The back of this ad from October 1956 shows how eagerly Totsuko was trying to convince consumers of the merits of these new-fangled transistor radios and of transistors themselves. The general perception of the day was still that tube sets were cheaper, produced better sound, and achieved better reception. In addition, over 75% of Japanese homes already had a tube set. While the initial cost of a transistor may have been higher than that of a tube set, the running cost was low enough that the investment paid off by the time the user had listened for 1,000 hours. And, as the last line of copy states, "Transistors don't burn out and fail the way tubes do!"
Totsuko had bet the whole farm on transistors, had limited capital to work with, and I believe was finding it somewhat difficult to get sales going. They also faced great resistance from the older and bigger established electronics companies that, continuing to believe tube sets would remain the leading product for some years, had no plans yet to make transistor radios. Their connections in the distribution channel also made it difficult for Totsuko to get their Sony radios on the shelves of established shops.
Well into 1956, the folks at Totsuko decided the only way to make the necessary breakthrough to the next step and generate enough sales to recoup their investment and keep the company going and growing was to gear up production of the transistors themselves to a level that they could supply them to the other makers. But first they had to convince the other makers of the potential of transistors and get them to enter the market as well. So, Totsuko called two meetings to which they invited engineers and then top executives from Sharp, Sanyo, Standard, Matsushita, and Nippon Victor, (NVC, later to become JVC). History tells us that Ibuka must have given a convincing presentation because we see Sony transistors in the first transistor radios all the makers that attended the meeting started to release in 1957. In fact, the story goes that the president of Sanyo actually phoned his office from the meeting and instructed his staff to stop preparing for production of the nifty new portable tube set they were working on. The originally planned product was to be an all-new compact design housed in a plastic cabinet. On the phone the president told his staff to redesign it as a transistor radio, and to make it 1/3 the size of the originally planned tube set. Maybe this helps explain why Sanyo beat most of the other makers in releasing their first transistor radio at the end of 1956.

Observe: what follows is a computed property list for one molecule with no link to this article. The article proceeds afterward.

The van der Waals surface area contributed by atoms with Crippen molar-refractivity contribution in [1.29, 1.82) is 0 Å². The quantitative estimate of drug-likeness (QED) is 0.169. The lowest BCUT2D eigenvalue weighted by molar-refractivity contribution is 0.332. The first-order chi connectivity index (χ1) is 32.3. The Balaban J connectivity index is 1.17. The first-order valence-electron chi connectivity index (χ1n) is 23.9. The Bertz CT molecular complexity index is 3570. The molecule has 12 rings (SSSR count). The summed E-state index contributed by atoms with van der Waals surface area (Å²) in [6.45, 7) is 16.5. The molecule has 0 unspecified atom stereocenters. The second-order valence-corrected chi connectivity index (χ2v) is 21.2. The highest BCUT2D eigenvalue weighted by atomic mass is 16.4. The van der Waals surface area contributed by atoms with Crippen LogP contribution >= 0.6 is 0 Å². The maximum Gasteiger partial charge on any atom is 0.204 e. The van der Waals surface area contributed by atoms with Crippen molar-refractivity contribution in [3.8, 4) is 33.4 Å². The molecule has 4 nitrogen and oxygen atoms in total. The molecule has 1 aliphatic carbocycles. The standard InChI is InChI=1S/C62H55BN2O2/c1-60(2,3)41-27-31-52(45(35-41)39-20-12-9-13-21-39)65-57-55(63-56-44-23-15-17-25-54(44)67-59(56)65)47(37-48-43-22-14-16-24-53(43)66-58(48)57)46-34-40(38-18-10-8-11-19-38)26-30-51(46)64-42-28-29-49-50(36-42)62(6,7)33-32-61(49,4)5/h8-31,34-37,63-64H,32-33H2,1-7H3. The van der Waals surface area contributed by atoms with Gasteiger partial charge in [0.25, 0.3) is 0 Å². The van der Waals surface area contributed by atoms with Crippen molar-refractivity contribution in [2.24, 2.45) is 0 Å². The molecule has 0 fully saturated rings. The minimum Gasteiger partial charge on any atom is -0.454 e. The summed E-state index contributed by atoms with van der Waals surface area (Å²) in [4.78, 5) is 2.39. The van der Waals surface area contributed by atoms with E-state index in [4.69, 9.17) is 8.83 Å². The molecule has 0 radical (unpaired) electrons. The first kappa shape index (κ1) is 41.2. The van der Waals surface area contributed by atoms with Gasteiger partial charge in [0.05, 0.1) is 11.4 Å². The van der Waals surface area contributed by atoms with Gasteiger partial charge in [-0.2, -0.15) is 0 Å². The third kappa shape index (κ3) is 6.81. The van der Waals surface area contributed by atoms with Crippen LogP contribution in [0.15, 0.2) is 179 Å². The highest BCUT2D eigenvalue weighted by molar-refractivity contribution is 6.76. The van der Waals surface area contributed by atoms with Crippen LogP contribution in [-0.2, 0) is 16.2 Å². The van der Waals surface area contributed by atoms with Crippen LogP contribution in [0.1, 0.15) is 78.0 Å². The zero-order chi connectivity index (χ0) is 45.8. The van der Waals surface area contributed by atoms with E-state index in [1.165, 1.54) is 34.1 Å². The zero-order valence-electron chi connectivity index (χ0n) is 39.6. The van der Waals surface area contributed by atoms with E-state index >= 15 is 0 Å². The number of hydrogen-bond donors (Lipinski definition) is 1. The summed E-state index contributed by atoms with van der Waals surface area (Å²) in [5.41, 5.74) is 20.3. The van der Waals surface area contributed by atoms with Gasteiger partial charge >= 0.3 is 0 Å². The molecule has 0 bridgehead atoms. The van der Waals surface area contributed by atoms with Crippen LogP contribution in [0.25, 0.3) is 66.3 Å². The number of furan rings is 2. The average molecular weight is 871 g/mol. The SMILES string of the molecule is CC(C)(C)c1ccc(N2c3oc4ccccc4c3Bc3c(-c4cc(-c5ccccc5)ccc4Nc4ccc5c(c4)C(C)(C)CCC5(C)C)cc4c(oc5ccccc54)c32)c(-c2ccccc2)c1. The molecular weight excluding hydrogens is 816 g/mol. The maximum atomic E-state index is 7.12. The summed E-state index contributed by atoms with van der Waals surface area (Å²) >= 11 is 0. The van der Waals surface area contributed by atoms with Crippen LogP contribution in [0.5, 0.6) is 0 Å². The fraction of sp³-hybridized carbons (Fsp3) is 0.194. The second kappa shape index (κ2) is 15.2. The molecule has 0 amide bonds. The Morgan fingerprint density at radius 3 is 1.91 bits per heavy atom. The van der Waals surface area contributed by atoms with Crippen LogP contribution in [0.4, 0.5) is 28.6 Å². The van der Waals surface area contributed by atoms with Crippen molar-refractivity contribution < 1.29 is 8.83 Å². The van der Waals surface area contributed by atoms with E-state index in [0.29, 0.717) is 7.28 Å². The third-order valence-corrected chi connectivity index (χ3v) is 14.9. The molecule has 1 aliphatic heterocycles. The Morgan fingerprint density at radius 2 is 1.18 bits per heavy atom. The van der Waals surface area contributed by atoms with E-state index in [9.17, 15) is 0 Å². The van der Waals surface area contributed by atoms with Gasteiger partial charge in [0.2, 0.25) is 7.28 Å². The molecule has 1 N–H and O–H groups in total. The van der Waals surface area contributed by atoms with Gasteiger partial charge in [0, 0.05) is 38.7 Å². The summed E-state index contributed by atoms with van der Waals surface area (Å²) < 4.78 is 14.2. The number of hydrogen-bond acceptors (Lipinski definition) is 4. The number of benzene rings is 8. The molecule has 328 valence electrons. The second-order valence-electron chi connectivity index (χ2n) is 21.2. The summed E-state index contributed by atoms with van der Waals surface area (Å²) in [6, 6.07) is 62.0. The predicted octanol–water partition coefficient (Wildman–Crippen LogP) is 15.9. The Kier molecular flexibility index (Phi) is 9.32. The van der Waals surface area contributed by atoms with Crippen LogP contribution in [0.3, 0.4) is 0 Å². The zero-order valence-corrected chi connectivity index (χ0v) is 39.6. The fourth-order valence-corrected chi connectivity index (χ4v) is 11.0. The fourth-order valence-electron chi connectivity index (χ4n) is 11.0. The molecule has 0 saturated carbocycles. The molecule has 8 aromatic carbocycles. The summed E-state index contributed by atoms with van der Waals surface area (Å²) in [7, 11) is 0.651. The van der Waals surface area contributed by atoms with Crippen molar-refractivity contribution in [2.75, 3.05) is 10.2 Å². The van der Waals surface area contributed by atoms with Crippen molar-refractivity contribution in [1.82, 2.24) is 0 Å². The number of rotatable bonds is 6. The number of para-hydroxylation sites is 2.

Once again, I have included a rough English translation for those who don't care to read the original Japanese.